• Finally, an indexing component takes over. It packages the generated embedding vectors along with any associated metadata (e.g., document source information) and sends them to a specialized embedding database – the vector database (vector DB) – for efficient storage. This database becomes the foundation for the retrieval stage, where the RAG architecture searches for relevant information based on user queries.

The vector database plays a crucial role in efficient retrieval. It stores the embedding vectors in a three-dimensional space, allowing for fast and effective search operations based on vector similarity. The embedding model paves the way for the retrieval process, where the RAG architecture efficiently locates relevant information from the indexed data based on user queries, ultimately enabling the LLM to generate informative and relevant responses.

Retrieval & Generation

The retrieval stage in an RAG architecture is where the magic happens. Here, the system efficiently locates relevant information from the indexed data to enhance the LLM generation capabilities. This process ensures that the user’s query (often called a prompt in NLP) is processed in the same ‘language’ used for creating and storing the embeddings during indexing.

Retrieval Workflow
Retrieval Workflow

The process begins with the user submitting a query, often phrased as a natural language prompt (question, instruction, etc.).

  • Once the user submits the query (called a prompt), the prompt must be translated into the same ‘language’ used to create and store the embeddings during indexing.  But before processing the prompt further, it’s essential to apply guardrails to ensure the prompt meets certain safety, ethical, and quality standards. Guardrails play a crucial role in preventing the system’s misuse for malicious purposes and ensuring that the generated responses align with the organization’s ethical guidelines and expectations.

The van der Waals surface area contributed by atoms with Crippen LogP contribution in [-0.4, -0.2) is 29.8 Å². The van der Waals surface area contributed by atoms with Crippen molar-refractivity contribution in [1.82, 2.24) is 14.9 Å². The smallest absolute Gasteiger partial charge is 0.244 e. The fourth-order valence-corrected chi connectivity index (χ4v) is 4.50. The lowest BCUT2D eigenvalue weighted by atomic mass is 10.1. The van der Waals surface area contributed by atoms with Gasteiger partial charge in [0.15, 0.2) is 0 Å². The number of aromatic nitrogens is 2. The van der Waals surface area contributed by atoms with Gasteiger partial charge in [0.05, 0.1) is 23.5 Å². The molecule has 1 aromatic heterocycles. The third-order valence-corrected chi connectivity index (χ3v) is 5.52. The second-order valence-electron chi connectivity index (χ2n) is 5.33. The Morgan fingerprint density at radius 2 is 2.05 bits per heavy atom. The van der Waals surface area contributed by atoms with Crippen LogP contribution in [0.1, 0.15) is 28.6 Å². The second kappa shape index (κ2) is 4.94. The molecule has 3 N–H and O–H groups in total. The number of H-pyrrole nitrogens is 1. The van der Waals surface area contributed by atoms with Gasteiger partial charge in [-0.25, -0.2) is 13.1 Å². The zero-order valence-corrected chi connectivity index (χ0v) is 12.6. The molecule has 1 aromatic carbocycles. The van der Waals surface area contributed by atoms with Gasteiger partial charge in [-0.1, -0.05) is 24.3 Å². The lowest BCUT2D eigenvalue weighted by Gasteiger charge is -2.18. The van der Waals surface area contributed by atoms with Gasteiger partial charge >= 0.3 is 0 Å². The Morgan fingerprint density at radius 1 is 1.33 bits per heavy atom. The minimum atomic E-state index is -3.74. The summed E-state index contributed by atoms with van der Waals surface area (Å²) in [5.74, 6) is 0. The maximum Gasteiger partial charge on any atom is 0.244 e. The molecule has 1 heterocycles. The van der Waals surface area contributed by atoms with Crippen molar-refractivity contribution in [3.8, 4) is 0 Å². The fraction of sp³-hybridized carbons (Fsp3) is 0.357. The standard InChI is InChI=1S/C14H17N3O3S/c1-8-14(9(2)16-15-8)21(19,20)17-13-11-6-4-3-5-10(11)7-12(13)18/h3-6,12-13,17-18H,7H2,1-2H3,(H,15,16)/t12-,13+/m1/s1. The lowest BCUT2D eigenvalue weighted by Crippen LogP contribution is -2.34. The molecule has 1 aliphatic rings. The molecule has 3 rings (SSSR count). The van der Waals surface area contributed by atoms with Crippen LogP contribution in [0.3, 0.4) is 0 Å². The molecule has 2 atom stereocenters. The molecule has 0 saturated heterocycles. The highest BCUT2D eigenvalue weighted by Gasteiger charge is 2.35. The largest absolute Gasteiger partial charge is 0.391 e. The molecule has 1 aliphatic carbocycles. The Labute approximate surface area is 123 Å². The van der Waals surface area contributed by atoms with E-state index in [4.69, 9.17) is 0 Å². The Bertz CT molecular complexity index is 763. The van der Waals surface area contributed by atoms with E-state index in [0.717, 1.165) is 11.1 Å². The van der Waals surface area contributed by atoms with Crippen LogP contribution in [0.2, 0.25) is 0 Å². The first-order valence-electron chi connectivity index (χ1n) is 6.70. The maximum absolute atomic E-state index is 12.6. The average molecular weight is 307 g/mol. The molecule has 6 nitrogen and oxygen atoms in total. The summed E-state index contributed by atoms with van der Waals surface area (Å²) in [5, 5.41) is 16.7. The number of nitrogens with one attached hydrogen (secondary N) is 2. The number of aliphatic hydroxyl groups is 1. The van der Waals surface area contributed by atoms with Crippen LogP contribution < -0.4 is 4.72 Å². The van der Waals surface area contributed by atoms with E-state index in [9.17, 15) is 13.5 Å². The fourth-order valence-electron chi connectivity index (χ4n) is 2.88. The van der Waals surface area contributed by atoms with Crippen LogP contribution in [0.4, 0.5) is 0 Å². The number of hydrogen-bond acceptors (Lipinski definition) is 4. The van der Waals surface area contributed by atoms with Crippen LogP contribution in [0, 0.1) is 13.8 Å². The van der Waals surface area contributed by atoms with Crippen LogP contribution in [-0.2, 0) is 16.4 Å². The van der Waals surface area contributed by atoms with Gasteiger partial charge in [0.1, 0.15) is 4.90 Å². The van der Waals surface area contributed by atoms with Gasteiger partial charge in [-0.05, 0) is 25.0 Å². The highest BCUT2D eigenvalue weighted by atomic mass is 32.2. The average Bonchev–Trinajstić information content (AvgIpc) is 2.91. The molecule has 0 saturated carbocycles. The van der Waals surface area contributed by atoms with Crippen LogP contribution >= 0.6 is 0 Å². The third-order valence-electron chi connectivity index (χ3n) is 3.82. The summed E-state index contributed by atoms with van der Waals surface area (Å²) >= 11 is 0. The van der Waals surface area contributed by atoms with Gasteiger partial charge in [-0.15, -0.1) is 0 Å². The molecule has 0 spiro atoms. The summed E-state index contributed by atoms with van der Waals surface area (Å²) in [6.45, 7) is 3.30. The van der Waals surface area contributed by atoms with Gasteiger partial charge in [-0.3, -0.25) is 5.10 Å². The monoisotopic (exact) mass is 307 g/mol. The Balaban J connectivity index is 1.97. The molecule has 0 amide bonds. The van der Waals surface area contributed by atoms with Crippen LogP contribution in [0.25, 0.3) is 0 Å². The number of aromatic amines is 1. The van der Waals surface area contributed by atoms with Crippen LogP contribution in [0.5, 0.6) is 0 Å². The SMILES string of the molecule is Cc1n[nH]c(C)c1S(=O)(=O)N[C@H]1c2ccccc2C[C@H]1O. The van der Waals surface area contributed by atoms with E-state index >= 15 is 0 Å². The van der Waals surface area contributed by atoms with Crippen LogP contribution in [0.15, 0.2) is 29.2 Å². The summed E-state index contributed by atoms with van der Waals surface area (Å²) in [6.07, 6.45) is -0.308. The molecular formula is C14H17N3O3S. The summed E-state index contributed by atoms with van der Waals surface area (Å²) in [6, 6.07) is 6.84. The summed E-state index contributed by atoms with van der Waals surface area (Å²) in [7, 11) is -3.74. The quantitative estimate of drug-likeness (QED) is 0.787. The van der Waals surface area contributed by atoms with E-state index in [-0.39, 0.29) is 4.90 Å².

• To achieve this, the system leverages the same tokenizer and embedding model employed in the indexing stage. The tokenizer breaks the prompt into tokens (words or subwords) and then converts it into a vector representation using the pre-trained model. This vector representation captures the semantic meaning of the prompt within the context of the larger language model.
  • With the query transformed into a vector, the retrieval process can efficiently search through the collections of embeddings stored in the vector database. This search hinges on the principle of vector similarity – the system seeks embeddings within the database that closely resemble the prompt’s vector representation. These retrieved embeddings, typically representing relevant vectors from the indexed data, are referred to as chunks.
  • Not all retrieved chunks hold equal weight. A ranking service steps in to prioritize the most relevant ones. This service applies a ranking algorithm, considering factors like the degree of similarity between the chunk’s embedding and the prompt’s vector, to assign a score to each retrieved chunk. This scoring helps identify the chunk most likely to contain information that addresses the user’s query.
  • Finally, the integration module presents the prepared passages alongside the embedded prompt to the LLM. This empowers the LLM to process the information, drawing upon its knowledge and understanding of language to generate a comprehensive and informative response that aligns with the user’s query.
Generation Worflow

The journey of an RAG response continues after the LLM generates its initial output. Several crucial steps ensure the user receives a refined, informative, and well-presented response. This stage encompasses post-processing, formatting, user interface integration, and, ultimately, user presentation.

The raw output from the LLM might undergo some post-processing steps to enhance its quality. This could involve tasks like:

  • Text Normalization: Ensuring consistency in formatting, such as converting all numbers to a standard format or handling special characters.
  • Spell Checking: Identifying and correcting any potential typos or spelling errors.
  • Grammar Correction: Refining the grammatical structure of the generated text for clarity and coherence.
  • Redundancy Removal: Eliminating unnecessary repetition or irrelevant information that may clutter the response.